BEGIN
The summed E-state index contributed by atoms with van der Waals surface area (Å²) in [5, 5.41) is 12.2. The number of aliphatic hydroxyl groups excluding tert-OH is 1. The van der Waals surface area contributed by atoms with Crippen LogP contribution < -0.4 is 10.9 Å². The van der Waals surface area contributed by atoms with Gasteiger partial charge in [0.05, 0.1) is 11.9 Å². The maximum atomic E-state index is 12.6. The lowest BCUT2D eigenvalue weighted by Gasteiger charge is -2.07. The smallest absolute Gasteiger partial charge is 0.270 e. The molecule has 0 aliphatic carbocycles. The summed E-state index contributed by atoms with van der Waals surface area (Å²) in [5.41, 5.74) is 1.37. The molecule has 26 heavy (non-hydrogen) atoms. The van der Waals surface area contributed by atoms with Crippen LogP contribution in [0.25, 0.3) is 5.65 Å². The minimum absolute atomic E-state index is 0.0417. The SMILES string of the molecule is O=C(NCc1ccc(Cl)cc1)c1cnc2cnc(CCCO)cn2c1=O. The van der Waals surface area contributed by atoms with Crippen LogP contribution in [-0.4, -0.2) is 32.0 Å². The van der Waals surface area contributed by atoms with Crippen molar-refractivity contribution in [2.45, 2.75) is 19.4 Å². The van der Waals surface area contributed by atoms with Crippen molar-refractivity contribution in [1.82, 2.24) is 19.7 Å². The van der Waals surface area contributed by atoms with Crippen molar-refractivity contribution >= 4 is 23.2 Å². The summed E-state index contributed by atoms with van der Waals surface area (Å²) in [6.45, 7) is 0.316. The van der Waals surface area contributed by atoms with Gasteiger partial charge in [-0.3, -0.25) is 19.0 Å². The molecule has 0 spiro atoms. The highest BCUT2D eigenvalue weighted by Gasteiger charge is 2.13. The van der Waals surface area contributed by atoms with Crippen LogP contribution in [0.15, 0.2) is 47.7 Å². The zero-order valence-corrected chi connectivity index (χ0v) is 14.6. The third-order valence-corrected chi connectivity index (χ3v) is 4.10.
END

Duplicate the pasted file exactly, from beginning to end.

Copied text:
The summed E-state index contributed by atoms with van der Waals surface area (Å²) in [5, 5.41) is 12.2. The number of aliphatic hydroxyl groups excluding tert-OH is 1. The van der Waals surface area contributed by atoms with Crippen LogP contribution < -0.4 is 10.9 Å². The van der Waals surface area contributed by atoms with Gasteiger partial charge in [0.05, 0.1) is 11.9 Å². The maximum atomic E-state index is 12.6. The lowest BCUT2D eigenvalue weighted by Gasteiger charge is -2.07. The smallest absolute Gasteiger partial charge is 0.270 e. The molecule has 0 aliphatic carbocycles. The summed E-state index contributed by atoms with van der Waals surface area (Å²) in [5.41, 5.74) is 1.37. The molecule has 26 heavy (non-hydrogen) atoms. The van der Waals surface area contributed by atoms with Crippen LogP contribution in [0.25, 0.3) is 5.65 Å². The minimum absolute atomic E-state index is 0.0417. The SMILES string of the molecule is O=C(NCc1ccc(Cl)cc1)c1cnc2cnc(CCCO)cn2c1=O. The van der Waals surface area contributed by atoms with Crippen LogP contribution in [-0.4, -0.2) is 32.0 Å². The van der Waals surface area contributed by atoms with Crippen molar-refractivity contribution in [2.45, 2.75) is 19.4 Å². The van der Waals surface area contributed by atoms with Crippen molar-refractivity contribution in [1.82, 2.24) is 19.7 Å². The van der Waals surface area contributed by atoms with Crippen molar-refractivity contribution >= 4 is 23.2 Å². The summed E-state index contributed by atoms with van der Waals surface area (Å²) in [6.45, 7) is 0.316. The van der Waals surface area contributed by atoms with Gasteiger partial charge in [-0.3, -0.25) is 19.0 Å². The molecule has 0 spiro atoms. The highest BCUT2D eigenvalue weighted by Gasteiger charge is 2.13. The van der Waals surface area contributed by atoms with Crippen LogP contribution in [0.15, 0.2) is 47.7 Å². The zero-order valence-corrected chi connectivity index (χ0v) is 14.6. The third-order valence-corrected chi connectivity index (χ3v) is 4.10.